I love his whole demeanour. He's very relaxed. Not over confident but confident. And it's working for him. I think he's going about it like he has nothing to lose and that he's just doing his job. You can see that he's very serene in his approach. He deserves a lot of credit for this and it's wonderful to see. He's definitely going to be a factor when it comes to World Championships in the future. So here's another really good talent coming along.
While Red Bull appears to be gradually getting over its pre-season issues, one of your former squads, Ferrari, continues to struggle. Just how disappointing is this for the outfit?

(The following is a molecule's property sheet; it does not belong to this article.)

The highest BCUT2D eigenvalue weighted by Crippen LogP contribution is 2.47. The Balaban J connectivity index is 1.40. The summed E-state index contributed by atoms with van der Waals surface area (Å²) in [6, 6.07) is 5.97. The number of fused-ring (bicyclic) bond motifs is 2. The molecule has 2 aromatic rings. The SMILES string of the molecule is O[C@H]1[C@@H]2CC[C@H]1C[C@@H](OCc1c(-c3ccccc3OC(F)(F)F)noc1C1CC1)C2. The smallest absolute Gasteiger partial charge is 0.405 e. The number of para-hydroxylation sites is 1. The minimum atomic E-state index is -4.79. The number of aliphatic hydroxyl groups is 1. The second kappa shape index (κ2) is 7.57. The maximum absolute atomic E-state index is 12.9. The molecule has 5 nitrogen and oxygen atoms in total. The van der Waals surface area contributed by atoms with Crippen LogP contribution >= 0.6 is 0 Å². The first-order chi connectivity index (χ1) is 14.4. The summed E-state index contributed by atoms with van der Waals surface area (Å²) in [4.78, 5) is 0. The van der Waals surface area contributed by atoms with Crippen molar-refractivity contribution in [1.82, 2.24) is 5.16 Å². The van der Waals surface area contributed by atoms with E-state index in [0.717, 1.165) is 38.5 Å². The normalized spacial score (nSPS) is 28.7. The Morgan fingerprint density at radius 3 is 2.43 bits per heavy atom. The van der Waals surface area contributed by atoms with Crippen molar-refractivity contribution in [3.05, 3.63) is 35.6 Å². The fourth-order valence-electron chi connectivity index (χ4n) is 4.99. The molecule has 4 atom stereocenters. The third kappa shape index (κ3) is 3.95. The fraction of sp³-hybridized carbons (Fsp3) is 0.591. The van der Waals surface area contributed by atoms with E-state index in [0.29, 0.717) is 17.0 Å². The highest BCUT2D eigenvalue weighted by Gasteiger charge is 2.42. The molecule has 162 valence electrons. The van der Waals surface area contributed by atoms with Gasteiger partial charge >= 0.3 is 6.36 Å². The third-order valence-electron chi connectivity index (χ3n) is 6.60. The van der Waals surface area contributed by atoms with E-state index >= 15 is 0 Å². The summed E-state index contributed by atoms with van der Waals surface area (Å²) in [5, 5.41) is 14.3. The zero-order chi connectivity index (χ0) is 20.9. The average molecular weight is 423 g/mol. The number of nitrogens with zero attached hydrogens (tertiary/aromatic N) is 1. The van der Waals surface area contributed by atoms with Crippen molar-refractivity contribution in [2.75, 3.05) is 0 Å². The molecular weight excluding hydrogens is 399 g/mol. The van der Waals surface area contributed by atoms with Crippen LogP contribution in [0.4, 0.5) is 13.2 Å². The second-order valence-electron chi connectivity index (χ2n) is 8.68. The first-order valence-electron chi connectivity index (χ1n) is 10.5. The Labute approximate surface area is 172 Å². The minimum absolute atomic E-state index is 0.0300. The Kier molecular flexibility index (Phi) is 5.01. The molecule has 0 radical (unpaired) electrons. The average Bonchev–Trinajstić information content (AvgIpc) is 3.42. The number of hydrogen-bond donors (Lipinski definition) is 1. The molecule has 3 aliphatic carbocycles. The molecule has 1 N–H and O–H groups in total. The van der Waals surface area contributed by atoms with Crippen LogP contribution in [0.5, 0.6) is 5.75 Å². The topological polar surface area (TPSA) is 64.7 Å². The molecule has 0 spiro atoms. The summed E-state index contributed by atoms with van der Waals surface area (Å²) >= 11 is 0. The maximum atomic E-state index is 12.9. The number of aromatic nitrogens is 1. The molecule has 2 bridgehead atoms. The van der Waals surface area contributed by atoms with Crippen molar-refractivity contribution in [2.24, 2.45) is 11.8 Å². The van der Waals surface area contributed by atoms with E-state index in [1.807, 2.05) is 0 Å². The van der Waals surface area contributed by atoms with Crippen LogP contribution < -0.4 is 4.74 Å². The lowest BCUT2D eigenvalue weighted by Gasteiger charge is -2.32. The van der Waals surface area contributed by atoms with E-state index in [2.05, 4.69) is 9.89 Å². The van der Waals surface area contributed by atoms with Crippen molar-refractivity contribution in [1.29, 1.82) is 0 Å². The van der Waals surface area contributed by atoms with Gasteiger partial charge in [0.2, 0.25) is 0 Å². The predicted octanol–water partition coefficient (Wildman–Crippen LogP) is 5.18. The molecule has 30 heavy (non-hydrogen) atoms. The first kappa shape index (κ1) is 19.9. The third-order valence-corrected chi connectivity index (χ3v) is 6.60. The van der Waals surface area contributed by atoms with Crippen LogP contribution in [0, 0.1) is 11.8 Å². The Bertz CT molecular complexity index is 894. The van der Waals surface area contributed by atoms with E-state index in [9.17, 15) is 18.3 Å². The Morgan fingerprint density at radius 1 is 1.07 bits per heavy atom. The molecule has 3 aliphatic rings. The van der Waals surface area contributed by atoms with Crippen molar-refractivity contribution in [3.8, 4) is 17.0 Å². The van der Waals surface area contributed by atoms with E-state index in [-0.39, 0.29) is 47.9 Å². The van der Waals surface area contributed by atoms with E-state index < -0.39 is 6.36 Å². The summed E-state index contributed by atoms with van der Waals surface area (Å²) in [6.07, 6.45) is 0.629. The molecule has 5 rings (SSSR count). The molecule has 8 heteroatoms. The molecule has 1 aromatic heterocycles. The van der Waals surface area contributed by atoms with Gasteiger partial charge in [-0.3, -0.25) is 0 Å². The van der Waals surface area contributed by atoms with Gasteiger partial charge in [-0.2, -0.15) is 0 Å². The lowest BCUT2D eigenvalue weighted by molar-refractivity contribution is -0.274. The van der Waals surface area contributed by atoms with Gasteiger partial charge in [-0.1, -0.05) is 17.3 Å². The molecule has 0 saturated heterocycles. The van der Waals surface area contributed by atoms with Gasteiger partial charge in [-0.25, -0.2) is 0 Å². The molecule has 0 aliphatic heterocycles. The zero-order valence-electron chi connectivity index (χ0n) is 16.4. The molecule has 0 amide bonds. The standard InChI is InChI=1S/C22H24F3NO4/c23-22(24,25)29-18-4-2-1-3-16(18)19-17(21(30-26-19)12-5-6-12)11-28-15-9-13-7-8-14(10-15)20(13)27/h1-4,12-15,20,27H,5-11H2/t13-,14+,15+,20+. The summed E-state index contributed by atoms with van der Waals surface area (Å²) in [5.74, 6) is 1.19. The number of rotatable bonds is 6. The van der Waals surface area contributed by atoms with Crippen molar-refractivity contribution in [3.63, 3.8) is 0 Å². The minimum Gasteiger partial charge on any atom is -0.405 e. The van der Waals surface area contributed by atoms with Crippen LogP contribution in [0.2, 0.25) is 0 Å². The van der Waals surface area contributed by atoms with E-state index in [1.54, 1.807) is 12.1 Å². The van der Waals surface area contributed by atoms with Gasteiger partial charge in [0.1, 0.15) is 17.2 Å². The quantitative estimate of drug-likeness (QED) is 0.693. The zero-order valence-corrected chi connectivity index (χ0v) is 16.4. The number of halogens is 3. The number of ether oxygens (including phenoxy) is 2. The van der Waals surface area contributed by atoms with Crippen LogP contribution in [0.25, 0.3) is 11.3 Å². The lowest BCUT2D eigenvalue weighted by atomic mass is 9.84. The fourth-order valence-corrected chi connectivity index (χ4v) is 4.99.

It's huge. Ferrari cannot be fighting for the final point. It's not good for Ferrari and it's not good for Formula 1.
For some reason or another Ferrari needs to be in the battle. Mercedes is an iconic brand, no question, but when it comes to motor racing and Formula 1 especially Ferrari is the yardstick somewhat. They need to be up front. But they know it. You can tell that everyone is frustrated, beginning with Luca di Montezemolo. I think the drivers are using every bit of restraint not to express themselves. You can't really criticise, as we all know…
They have a job ahead of them. I think the whole package needs help. You could see in Bahrain that Force India, Red Bull and Williams are all definitely ahead of them. I don't know how quickly they can recover, but there's a lot of work for them to do. From that standpoint, I hope that they can pull something out of the hat.